White people made him live the life he lived. By not letting him become anything but a servant, they led him to a life of crime and hate. For so long, too long, the whites saw every black the same. They were all bad and dirty and awful people. In turn, Bigger saw all whites as being bad. To him, every white man is out to hurt him.
He returns the racist attitude presented to him by all of the white folk. He does not know how else to act. He only does what he knows how to do. He follows the white man's example. Bigger proves, though, that he can change.
He is willing to learn and to change. He proves that he can be taught, that he is not just an ignorant Negro. Jan Erl one and Boris Max helped him to see this. They encouraged Bigger to fight and to believe in himself as a human.
Bigger begins to see that "whiteness" is really individual people, and racial conflicts aren't simply "whiteness" vs. "blackness." He gives Max more of a chance than a whole society gave him. Everyone automatically assumed that Bigger raped and murdered Mary; their minds never were really open to anything else. Bigger opened his mind. He gave white folk a chance.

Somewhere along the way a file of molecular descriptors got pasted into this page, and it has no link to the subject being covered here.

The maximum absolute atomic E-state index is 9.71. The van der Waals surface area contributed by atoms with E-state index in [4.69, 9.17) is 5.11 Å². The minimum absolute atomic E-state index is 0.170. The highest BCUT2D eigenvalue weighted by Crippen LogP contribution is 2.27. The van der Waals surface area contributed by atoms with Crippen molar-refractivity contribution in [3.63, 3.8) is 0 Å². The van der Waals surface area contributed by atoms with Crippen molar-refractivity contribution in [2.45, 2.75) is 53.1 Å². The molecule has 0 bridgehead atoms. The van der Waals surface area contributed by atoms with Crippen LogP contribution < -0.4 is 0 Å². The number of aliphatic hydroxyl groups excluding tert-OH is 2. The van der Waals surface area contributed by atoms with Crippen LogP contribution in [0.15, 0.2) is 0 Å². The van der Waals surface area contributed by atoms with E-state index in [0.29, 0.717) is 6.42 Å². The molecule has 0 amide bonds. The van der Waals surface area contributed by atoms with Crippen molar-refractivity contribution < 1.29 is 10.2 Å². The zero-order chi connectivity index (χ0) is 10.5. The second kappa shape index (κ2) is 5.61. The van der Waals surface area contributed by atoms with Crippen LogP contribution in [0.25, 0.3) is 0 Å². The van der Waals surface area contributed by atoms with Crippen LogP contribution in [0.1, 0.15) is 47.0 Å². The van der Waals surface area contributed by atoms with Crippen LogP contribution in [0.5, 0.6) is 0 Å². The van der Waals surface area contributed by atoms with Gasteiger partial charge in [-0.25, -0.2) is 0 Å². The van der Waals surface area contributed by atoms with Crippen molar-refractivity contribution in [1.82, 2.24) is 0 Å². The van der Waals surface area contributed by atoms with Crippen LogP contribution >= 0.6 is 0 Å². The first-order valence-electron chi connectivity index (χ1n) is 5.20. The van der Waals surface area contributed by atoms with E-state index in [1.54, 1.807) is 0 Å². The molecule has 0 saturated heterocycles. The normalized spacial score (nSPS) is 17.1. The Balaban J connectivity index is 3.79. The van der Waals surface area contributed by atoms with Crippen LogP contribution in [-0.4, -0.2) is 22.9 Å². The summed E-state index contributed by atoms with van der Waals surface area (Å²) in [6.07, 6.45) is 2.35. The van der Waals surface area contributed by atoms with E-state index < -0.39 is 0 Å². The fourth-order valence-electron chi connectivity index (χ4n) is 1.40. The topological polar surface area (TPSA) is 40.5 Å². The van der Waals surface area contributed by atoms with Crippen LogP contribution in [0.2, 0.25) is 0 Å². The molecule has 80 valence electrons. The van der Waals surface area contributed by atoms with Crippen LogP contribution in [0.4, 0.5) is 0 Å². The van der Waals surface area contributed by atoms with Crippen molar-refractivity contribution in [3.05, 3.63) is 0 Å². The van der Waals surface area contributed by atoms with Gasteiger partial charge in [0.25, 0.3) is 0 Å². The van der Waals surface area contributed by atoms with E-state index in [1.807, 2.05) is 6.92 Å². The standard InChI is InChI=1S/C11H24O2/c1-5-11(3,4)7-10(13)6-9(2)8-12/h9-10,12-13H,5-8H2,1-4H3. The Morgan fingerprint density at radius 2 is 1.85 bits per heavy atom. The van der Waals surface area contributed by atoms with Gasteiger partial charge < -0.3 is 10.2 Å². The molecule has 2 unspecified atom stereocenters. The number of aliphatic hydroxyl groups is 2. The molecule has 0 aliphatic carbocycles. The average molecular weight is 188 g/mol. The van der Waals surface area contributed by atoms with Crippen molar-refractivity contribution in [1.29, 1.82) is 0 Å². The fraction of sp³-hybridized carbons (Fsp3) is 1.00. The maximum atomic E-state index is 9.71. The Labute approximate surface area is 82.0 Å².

Max treated him like a man, a person, and Bigger was grateful for that and he let Max know that by talking to him. If only the white folk could have realized that they needed to give him a chance. Had they treated him like a human being then maybe he would have told them all they wanted to know. Bigger let Max see that the mind of a killer isn't always the bad one.
The mind of the society that wouldn't give him the chance he gave them was the real killer. 4. (B) Bigger's most important virtue is his intelligence. He does not let the white folk know how smart he really is. He disguises his intelligence with short, simple answers such as "Yes suh," or "Naw." He lives in a world within himself.
He struggles with himself and his inner feelings every single day but lets nobody know. The authorities think he is a "dumb Negro" and that he is not capable of committing such a horrible crime all by himself. "How could a black man think of such a complex crime?" is the question burning on all of their minds. Bigger doesn't let anyone inside of him; he keeps everyone at arms length so they can't know how intelligent he really is. If they cannot know how intelligent he is, then they cannot know how fearful he is of them, how much anger he has towards them, or the reasons for his killing either.